Self-care for the client/patient for low back strain and/or sprain:
Self-care is an extremely important aspect of the treatment for a low back strain or low back strain strains. First, the client/patient should avoid offending postures and activities such as bending and lifting. Prolonged sitting and standing should also be avoided as much as possible. If swelling is present, ice should be applied until the area is numb (approximately 8-12 minutes depending on how cold the ice pack is). If there is no swelling, then moist heat followed by stretching is extremely important to reduce the muscle spasming. For faster improvement, this should be done at least three times a day. Clients/patients may also choose to take over-the-counter anti-inflammatory medication.
Once the spasming has been reduced, recommend to the client/patient to engage in a core-strengthening program. This is especially important if the client/patient suffered a sprain. This program should include spinal extension exercises and abdominal curl-ups/crunches. Pilates is an excellent way to strengthen the core.
Medical approach to low back strain and/or sprain:
A low back strain and/or sprain usually resolve well with manual therapy, so referral to a physician is rarely needed. When consulted, the medical approach is usually to prescribe rest, over the counter or prescription anti-inflammatory medication (nonsteroidal or steroidal [prednisone] depending upon severity), and use of a brace If pain is present. Pain medication and muscle relaxants may also be prescribed.
Manual therapy case study for low back strain / sprain:
Oz is a 21-year-old university student who is working a summer job at a large retail store. His job requires lifting and stacking boxes all day. He started noticing mild pain and low back tightness approximately one week ago. Three days ago, while bending down to pick up a heavy box, he felt a pop and immediate pain in his right low back. The pain has not improved since then and he is not able to work. On a pain scale of 0-10, his pain is an 8 first thing in the morning, reduces to a 3-4 after a hot shower and moving around, but then increases to a 6-7 by the end of the day.
The therapist performed active and passive straight leg raise (SLR) testing. Oz was positive to active SLR on the right side with pain experienced at approximately L4-5 on the right side when his thigh was flexed approximately 45 degrees; the pain reproduced was characteristic of the pain that he has been experiencing. Passive SLR was performed to 80 degrees and was negative. Manual resistance (MR) to attempted thigh flexion also reproduced his low back pain. All tests for a space-occupying (nerve compression) lesion were negative with no referral into the lower extremities.
Active flexion and left lateral flexion of his trunk (thoracolumbar spine) were decreased in range of motion (ROM) and increased his pain. All other ranges of motion were within normal limits and did not increase his pain level. Palpation revealed mild/moderate inflammation at the L4-5 level on the right side over his paraspinal muscles. His entire right side paraspinal musculature was also very tight with multiple trigger points.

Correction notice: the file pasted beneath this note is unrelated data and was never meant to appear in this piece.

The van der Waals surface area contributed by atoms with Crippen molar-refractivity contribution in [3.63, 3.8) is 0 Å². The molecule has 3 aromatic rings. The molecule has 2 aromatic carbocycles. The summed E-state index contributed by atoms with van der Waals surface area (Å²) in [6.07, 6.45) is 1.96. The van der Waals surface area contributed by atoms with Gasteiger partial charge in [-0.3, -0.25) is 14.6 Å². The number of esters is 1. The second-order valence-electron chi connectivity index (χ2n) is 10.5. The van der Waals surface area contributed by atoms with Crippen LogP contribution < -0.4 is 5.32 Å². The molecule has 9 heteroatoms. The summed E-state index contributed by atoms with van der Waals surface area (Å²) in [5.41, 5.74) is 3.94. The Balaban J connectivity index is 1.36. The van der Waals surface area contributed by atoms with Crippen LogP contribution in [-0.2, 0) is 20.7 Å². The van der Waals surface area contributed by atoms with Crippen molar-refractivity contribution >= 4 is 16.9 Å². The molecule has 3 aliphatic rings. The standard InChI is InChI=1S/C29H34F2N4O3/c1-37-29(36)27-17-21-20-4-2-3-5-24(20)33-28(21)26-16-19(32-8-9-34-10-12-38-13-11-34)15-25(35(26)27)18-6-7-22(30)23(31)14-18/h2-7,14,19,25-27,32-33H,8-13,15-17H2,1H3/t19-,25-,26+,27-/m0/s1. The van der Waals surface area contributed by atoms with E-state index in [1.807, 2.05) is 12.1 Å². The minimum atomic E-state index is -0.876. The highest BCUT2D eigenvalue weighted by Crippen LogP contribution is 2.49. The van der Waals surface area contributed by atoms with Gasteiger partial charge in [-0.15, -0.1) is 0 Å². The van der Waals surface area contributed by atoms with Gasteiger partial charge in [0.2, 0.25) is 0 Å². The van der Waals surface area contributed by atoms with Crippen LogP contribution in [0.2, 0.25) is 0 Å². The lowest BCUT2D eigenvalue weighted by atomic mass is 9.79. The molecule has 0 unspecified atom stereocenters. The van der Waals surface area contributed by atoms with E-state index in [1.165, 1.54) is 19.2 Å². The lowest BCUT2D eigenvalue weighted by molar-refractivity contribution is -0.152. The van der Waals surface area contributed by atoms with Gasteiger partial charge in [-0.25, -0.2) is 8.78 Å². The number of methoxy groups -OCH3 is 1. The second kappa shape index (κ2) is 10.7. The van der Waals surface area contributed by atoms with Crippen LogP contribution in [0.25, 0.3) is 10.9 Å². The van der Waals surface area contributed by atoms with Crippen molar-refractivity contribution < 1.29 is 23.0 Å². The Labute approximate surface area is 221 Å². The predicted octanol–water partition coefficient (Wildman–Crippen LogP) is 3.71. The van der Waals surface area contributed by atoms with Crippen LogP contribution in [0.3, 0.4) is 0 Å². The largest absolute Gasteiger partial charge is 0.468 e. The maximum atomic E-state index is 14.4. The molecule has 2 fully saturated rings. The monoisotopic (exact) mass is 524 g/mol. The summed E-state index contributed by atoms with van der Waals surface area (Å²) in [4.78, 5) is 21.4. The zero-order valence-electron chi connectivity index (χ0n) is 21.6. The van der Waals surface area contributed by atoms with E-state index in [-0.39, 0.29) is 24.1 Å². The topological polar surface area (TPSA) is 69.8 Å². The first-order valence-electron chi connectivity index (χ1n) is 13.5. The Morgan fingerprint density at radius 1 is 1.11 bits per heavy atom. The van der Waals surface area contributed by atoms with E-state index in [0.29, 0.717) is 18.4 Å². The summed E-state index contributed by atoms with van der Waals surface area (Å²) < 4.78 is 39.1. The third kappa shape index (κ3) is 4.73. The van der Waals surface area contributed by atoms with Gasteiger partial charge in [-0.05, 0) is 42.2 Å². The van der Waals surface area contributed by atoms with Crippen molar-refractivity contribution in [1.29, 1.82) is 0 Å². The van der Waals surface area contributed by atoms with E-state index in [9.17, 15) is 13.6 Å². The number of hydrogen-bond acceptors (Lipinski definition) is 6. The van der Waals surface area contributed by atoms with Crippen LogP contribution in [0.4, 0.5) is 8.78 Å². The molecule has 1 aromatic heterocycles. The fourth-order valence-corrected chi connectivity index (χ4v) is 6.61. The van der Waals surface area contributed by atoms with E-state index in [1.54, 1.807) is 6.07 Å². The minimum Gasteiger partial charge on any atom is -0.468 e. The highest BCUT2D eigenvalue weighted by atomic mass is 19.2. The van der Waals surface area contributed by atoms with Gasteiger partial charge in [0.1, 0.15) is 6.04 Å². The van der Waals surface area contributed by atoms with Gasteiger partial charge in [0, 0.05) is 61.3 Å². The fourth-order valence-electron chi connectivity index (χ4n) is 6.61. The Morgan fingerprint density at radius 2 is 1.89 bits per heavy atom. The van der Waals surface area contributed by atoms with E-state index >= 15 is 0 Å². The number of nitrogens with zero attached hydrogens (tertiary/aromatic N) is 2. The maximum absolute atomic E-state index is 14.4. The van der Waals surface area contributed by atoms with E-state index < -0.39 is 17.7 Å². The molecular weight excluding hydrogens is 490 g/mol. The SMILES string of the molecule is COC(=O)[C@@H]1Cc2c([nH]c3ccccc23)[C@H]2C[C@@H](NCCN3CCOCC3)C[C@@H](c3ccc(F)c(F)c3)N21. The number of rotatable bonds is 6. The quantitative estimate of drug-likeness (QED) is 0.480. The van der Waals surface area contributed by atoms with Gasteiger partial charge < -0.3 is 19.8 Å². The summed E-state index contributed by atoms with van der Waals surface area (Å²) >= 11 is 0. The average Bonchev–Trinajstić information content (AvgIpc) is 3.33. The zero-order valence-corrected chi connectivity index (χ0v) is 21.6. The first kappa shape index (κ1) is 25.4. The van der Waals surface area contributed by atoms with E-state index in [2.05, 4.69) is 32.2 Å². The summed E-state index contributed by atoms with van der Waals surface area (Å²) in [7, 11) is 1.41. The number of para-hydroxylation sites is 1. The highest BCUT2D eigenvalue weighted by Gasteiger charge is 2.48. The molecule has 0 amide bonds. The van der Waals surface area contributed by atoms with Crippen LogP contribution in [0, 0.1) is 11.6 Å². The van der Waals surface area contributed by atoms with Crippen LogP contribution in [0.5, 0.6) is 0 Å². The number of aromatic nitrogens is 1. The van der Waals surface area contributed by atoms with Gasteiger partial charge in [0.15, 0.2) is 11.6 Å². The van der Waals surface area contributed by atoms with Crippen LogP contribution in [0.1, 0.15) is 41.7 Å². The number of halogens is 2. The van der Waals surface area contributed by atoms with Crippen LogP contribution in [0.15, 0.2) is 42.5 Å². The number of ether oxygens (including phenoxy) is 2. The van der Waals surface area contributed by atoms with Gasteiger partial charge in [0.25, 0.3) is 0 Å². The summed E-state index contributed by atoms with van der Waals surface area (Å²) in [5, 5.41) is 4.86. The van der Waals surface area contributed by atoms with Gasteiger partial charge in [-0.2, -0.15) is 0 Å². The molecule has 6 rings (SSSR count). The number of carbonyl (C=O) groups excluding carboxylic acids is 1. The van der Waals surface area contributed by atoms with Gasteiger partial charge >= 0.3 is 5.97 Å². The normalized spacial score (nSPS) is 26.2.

Correlating the verbal history of repeated microtraumas followed by a macrotrauma, with the presence of inflammation, positive active SLR and MR, and negative passive SLR, the therapist assessed OZ with a strain of his right paraspinal musculature. Given the severity of the injury, the therapist recommended treatments every other day for the first week.
Because the injury was still in the acute stage, the therapist avoided any deep work directly to the area of strain (L4-5 level) and instead directed most of the work at the surrounding tight paraspinal musculature. An ice pack was placed on the L4-5 level as soft tissue work was performed with longitudinal (inferior to superior) strokes from L3 upward, beginning with mild pressure and gradually increasing to moderate/deep pressure. This was done for approximately 10-15 minutes. Gentle effleurage was then performed at the region of strain for 5-10 minutes, with both longitudinal and cross fiber strokes, while heat was applied to the rest of the patient’s/client’s low back. Gentle double knee to chest stretching was then performed. This entire protocol was then repeated. This approach was used for the first three treatments.
After the first three treatments, the swelling was gone so the therapist ceased using ice and instead switched to heat, and began to introduce mild to moderate pressure to the region of strained musculature. The therapist followed a protocol of moist heat, soft tissue manipulation, stretching, with gentle joint mobilization at the end. With any time left over, the rest of Oz’s back and his buttocks and thighs were worked.
Oz was given self-care instructions to rest and to ice his right low back as often as possible for the first week. After the first week, his self-care instructions were changed to taking hot showers followed by stretching a minimum of three times per day.
At the end of two weeks, Oz felt approximately 90% better and was able to return to work. Care was continued at twice per week for another week and then decreased to once per week for another two weeks until Oz became pain free. The therapist recommended that Oz begin a regular strengthening and stretching program with emphasis on his core. It was also recommended that Oz return for massage approximately once a month.